Cannot be reduced in the short termCan be reduced by adjusting production levels or negotiating with suppliers
Used in break-even analysis to determine the point at which a business will cover all its costs and start making a profitUsed to calculate the total cost per unit of production
Important in budgeting, financial planning, and decision-makingKey factor in determining product pricing and production levels

Fixed costs expenses do not change with changes in production or sales, while variable costs are expenses that increase or decrease with changes in production or sales.

Variable and fixed costs form important metrics in cost accounting, where the interplay between the two are the main determinant of the pricing policy and cost control.

Operating Leverage due to Fixed Cost

The relationship between fixed and variable costs leads to operating leverage. Cost structure management depends upon the proportion of fixed cost in the total cost.

A high proportion of fixed cost leads to higher operating leverage, while a low proportion leads to low operating leverage.

High operating leverage means more revenue is generated and is directly related to EBIT (operating income) and net profit.

Low operating leverage means that if the customer demand falls, the business generally has limited options for cost-cutting as the fixed cost component is low in its entire cost structure, thereby impacting its adaptability.

Breakeven Analysis

Breakeven analysis helps determine the production levels at a price point where there is no profit or no-loss situation. The revenue becomes equal to the cost.

Break-even analysis helps to determine a break-even point, where the minimum volume of goods and services a business sells to recover all its costs.

The break-even point is computed by dividing the total fixed costs by the net difference between the selling price per unit and the variable cost per unit.

Break-even point = Total Fixed Costs/ (Selling price per unit – variable cost per unit)

The break-even analysis determines the financial viability of a production project. Though it is a part of cost accounting, also an important tool in managerial accounting as it contributes to decision-making metrics of investing, capital budgeting, market analysis, production planning, etc.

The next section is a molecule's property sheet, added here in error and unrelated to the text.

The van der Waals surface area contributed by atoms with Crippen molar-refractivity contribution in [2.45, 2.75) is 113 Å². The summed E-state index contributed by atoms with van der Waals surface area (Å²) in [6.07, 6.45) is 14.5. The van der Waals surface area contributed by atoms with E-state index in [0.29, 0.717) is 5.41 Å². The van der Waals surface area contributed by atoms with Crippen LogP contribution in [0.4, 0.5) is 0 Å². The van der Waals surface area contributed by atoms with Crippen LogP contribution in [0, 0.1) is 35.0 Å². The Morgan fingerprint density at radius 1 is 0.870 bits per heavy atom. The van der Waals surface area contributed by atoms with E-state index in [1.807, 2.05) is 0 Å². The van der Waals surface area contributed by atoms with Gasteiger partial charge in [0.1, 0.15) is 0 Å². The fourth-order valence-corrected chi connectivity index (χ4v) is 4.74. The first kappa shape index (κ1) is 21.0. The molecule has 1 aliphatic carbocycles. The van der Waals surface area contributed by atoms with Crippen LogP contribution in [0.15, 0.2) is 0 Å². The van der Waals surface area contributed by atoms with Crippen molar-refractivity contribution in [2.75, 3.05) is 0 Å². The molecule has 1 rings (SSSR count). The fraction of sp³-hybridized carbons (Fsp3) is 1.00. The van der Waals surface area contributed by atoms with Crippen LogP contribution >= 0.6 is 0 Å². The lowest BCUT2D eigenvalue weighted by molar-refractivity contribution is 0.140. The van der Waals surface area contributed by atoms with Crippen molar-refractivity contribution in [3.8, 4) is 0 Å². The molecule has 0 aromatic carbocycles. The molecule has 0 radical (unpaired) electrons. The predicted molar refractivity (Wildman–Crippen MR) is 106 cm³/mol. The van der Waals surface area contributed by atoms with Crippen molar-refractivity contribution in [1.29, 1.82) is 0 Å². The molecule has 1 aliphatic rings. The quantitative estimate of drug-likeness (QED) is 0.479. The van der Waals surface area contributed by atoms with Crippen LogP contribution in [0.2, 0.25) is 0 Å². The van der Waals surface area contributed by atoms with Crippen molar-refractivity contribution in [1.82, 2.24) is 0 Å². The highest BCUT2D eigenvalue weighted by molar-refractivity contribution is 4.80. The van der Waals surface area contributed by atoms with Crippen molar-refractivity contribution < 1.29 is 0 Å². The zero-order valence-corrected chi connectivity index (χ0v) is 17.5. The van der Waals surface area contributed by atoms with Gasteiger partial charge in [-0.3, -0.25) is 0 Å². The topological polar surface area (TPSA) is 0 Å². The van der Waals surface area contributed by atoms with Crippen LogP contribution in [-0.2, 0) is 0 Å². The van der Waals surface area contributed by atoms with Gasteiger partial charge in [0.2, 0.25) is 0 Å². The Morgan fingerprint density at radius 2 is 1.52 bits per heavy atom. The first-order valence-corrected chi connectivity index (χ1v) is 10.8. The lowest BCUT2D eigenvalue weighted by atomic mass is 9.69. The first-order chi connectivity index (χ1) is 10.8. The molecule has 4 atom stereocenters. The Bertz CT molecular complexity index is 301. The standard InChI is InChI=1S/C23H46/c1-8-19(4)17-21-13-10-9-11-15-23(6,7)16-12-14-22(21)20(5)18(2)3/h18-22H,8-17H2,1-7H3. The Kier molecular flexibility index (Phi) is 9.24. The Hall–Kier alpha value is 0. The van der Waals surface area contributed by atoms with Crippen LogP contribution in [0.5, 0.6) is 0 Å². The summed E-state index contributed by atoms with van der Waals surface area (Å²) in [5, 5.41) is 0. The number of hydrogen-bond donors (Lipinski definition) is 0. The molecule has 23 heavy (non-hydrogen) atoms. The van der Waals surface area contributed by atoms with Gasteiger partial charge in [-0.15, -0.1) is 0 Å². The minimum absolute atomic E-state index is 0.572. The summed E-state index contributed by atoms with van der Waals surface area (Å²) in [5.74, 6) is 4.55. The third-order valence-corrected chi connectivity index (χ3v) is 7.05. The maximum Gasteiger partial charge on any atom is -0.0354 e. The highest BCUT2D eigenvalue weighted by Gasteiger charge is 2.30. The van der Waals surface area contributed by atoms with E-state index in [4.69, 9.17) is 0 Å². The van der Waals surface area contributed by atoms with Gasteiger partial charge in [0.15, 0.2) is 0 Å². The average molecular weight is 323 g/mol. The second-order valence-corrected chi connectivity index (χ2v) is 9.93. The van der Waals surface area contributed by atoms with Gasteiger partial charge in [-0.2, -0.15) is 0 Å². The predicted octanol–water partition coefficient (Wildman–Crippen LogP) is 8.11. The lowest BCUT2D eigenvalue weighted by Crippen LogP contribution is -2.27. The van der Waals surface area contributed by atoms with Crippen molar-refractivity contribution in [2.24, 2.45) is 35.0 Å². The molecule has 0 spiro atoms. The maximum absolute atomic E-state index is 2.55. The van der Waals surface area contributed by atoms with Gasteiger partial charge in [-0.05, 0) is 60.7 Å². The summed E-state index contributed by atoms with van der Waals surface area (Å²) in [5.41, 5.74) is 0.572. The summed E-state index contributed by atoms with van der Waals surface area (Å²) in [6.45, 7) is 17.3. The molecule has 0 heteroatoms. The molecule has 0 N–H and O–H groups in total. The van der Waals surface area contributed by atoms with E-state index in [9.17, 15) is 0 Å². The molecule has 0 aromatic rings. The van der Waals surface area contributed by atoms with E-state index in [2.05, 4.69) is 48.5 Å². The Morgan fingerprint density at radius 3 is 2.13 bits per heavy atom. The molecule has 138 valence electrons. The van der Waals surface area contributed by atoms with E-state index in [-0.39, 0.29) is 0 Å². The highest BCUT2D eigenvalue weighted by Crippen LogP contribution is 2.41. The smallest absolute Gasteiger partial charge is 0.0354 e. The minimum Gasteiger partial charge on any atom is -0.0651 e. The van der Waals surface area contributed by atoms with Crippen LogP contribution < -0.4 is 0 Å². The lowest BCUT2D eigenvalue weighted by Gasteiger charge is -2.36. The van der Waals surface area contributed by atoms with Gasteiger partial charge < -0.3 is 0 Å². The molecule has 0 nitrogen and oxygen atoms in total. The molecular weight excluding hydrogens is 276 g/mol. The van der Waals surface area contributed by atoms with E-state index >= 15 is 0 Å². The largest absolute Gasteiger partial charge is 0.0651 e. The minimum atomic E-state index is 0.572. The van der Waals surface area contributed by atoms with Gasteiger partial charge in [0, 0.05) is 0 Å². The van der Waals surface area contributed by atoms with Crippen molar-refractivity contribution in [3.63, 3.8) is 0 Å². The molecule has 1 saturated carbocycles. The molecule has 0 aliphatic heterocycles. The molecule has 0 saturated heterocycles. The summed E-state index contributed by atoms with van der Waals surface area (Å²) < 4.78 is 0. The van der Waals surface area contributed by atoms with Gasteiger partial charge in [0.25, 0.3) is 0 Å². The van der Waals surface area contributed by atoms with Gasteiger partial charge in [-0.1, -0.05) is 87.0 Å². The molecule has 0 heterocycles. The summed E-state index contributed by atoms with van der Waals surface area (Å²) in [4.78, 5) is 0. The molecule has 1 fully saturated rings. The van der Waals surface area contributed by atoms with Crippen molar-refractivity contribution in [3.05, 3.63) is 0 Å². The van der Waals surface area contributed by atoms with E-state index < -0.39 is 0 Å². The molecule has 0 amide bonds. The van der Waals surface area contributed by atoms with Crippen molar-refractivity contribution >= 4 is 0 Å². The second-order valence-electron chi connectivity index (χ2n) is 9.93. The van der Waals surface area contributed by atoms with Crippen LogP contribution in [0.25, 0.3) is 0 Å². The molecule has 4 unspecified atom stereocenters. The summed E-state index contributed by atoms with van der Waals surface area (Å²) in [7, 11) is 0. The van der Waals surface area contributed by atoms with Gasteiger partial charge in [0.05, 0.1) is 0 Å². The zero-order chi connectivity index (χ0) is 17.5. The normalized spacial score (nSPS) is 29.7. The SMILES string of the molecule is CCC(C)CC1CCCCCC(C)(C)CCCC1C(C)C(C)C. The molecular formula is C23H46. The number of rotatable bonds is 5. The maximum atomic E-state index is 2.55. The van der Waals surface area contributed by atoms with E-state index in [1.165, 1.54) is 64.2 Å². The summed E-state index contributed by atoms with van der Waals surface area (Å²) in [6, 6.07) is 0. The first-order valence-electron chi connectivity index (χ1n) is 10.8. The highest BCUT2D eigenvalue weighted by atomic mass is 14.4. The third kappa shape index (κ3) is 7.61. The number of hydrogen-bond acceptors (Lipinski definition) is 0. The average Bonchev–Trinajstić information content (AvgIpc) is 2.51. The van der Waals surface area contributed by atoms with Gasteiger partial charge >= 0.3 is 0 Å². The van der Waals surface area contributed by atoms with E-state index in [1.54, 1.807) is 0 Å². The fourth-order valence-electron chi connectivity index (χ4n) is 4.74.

On determining the break-even point, the business can form various strategies related to:

  • Production strategy
  • Distribution strategy
  • Market segmentation and positioning
  • Marketing, advertisement, and sales strategy
  • Determining sales commissions
  • Sales targets

Break-even analysis is a powerful business tool for planning and cost-effectively executing operational activities.

Marginal Costing

Marginal costing is a method in cost accounting where the additional cost of each unit of goods and services produced is calculated based on variable costs.

In marginal costing, fixed and variable costs help understand the cost of producing each unit and help businesses make informed decisions regarding pricing and production levels. Fixed cost is treated as a period cost that will be expended in the period in which they are incurred.

By focusing on the variable costs, businesses can determine the minimum price that must be charged for each unit to break even and achieve profitability. Companies often use it to gain a competitive advantage by reducing costs and improving profitability.

Uses of Fixed Cost

Understanding fixed costs and their importance to a company’s financial management is essential for business success. Fixed costs are significant for several reasons:

  • Pricing Strategy: Both fixed costs and variable charges forms the components of the total cost of producing goods or services.
  • Risk Management: As fixed costs are predictable and periodic in nature, thus any anticipated business shocks related to customer demand or liquidity crisis can be managed in advance.
  • Production Planning: Fixed cost component cannot be zeroed and remains stable irrespective of output level. Thus it is the fixed part of the total cost of production which can be controlled and helpful in tackling volatility due to changes in variable costs.
  • Cost Control: By managing fixed costs, businesses can mitigate against over-budgeting.
  • Investment Decisions: Potential ROI for a project or product can be easily predicted, providing crucial input for capital budgeting decisions and calculating IRR (Internal Rate of Return), thereby minimizing capital costs.

Fixed Cost for Small Businesses

Fixed costs are major cost components of a new business, as they heavily invest in building capabilities and acquiring basic assets like office space, furniture, etc. Some overhead costs, like property taxes, advertisement expenses, etc., also inflate the fixed costs.

Most businesses have to deal with higher fixed costs in their early stages. The fixed cost may or may not contribute directly to the operating revenue generation activities but will periodically charge the company and deplete its cash flows. Preparing and anticipating fixed costs is beneficial in planning for the long run.

The only advantage is predictability and long-term optimization, which can be achieved by due diligence and planning.

A company must carefully manage its fixed costs to ensure its financial stability and profitability.

  • Some strategies for managing fixed costs are:
  • Choose between leasing and financing
  • Negotiating better terms for rent
  • Diligently finding loan sources that charge less interests
  • Co-working, office-sharing, home-based, or going virtual

Final Words

Fixed costs are important for startups and small businesses in budgeting decisions and managing long-term profitability.